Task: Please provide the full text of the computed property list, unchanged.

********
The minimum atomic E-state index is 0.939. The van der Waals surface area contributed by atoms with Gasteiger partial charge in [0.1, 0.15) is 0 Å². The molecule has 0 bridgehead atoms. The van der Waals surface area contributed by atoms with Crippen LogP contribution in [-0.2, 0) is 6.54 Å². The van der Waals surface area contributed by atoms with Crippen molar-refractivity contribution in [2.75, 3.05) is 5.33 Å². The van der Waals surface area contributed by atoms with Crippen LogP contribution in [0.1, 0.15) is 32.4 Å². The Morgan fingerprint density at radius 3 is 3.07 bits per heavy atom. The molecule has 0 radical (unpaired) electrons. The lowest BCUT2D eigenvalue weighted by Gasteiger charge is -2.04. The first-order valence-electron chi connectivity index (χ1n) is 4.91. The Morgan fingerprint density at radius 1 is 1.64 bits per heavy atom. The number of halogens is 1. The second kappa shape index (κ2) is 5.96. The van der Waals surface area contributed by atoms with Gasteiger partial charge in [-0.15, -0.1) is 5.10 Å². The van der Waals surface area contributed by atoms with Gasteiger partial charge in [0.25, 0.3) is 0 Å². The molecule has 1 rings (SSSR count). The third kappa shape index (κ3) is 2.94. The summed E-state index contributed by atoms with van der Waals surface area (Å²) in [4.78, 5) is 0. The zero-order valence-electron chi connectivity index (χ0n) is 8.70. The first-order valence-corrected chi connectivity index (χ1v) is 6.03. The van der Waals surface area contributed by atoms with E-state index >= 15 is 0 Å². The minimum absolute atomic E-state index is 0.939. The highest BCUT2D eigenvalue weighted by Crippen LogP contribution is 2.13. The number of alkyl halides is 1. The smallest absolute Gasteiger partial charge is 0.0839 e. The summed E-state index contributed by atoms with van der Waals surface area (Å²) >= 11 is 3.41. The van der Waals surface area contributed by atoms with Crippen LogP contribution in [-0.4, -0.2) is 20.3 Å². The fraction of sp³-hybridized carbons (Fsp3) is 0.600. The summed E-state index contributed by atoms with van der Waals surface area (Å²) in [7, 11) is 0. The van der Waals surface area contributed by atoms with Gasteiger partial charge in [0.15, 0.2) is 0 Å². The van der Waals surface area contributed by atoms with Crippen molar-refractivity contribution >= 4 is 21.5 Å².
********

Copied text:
The minimum atomic E-state index is 0.939. The van der Waals surface area contributed by atoms with Gasteiger partial charge in [0.1, 0.15) is 0 Å². The molecule has 0 bridgehead atoms. The van der Waals surface area contributed by atoms with Crippen LogP contribution in [-0.2, 0) is 6.54 Å². The van der Waals surface area contributed by atoms with Crippen molar-refractivity contribution in [2.75, 3.05) is 5.33 Å². The van der Waals surface area contributed by atoms with Crippen LogP contribution in [0.1, 0.15) is 32.4 Å². The Morgan fingerprint density at radius 3 is 3.07 bits per heavy atom. The molecule has 0 radical (unpaired) electrons. The lowest BCUT2D eigenvalue weighted by Gasteiger charge is -2.04. The first-order valence-electron chi connectivity index (χ1n) is 4.91. The Morgan fingerprint density at radius 1 is 1.64 bits per heavy atom. The number of halogens is 1. The second kappa shape index (κ2) is 5.96. The van der Waals surface area contributed by atoms with Gasteiger partial charge in [-0.15, -0.1) is 5.10 Å². The van der Waals surface area contributed by atoms with Gasteiger partial charge in [0.25, 0.3) is 0 Å². The molecule has 1 rings (SSSR count). The third kappa shape index (κ3) is 2.94. The summed E-state index contributed by atoms with van der Waals surface area (Å²) in [4.78, 5) is 0. The zero-order valence-electron chi connectivity index (χ0n) is 8.70. The first-order valence-corrected chi connectivity index (χ1v) is 6.03. The van der Waals surface area contributed by atoms with E-state index >= 15 is 0 Å². The minimum absolute atomic E-state index is 0.939. The highest BCUT2D eigenvalue weighted by Crippen LogP contribution is 2.13. The number of alkyl halides is 1. The smallest absolute Gasteiger partial charge is 0.0839 e. The summed E-state index contributed by atoms with van der Waals surface area (Å²) >= 11 is 3.41. The van der Waals surface area contributed by atoms with Crippen LogP contribution in [-0.4, -0.2) is 20.3 Å². The fraction of sp³-hybridized carbons (Fsp3) is 0.600. The summed E-state index contributed by atoms with van der Waals surface area (Å²) in [7, 11) is 0. The van der Waals surface area contributed by atoms with Gasteiger partial charge in [0.15, 0.2) is 0 Å². The van der Waals surface area contributed by atoms with Crippen molar-refractivity contribution >= 4 is 21.5 Å².